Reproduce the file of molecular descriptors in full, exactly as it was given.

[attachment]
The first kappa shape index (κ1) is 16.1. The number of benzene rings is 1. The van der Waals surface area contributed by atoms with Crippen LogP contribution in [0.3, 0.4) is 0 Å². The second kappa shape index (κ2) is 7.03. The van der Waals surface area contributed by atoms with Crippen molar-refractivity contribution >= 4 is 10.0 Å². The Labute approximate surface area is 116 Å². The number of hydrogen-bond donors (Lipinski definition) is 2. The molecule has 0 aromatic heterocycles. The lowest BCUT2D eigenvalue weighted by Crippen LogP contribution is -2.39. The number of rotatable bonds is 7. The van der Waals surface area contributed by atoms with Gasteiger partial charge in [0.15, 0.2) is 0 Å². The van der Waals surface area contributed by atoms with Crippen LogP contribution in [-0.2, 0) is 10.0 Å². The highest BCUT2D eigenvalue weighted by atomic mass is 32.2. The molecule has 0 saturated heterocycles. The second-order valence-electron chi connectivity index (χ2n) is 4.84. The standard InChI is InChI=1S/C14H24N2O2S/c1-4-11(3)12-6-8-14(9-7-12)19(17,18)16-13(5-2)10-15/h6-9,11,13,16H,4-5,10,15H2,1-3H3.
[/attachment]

The first kappa shape index (κ1) is 16.1. The number of benzene rings is 1. The van der Waals surface area contributed by atoms with Crippen LogP contribution in [0.3, 0.4) is 0 Å². The second kappa shape index (κ2) is 7.03. The van der Waals surface area contributed by atoms with Crippen molar-refractivity contribution >= 4 is 10.0 Å². The Labute approximate surface area is 116 Å². The number of hydrogen-bond donors (Lipinski definition) is 2. The molecule has 0 aromatic heterocycles. The lowest BCUT2D eigenvalue weighted by Crippen LogP contribution is -2.39. The number of rotatable bonds is 7. The van der Waals surface area contributed by atoms with Gasteiger partial charge in [0.15, 0.2) is 0 Å². The van der Waals surface area contributed by atoms with Crippen LogP contribution in [-0.2, 0) is 10.0 Å². The highest BCUT2D eigenvalue weighted by atomic mass is 32.2. The molecule has 0 saturated heterocycles. The second-order valence-electron chi connectivity index (χ2n) is 4.84. The standard InChI is InChI=1S/C14H24N2O2S/c1-4-11(3)12-6-8-14(9-7-12)19(17,18)16-13(5-2)10-15/h6-9,11,13,16H,4-5,10,15H2,1-3H3.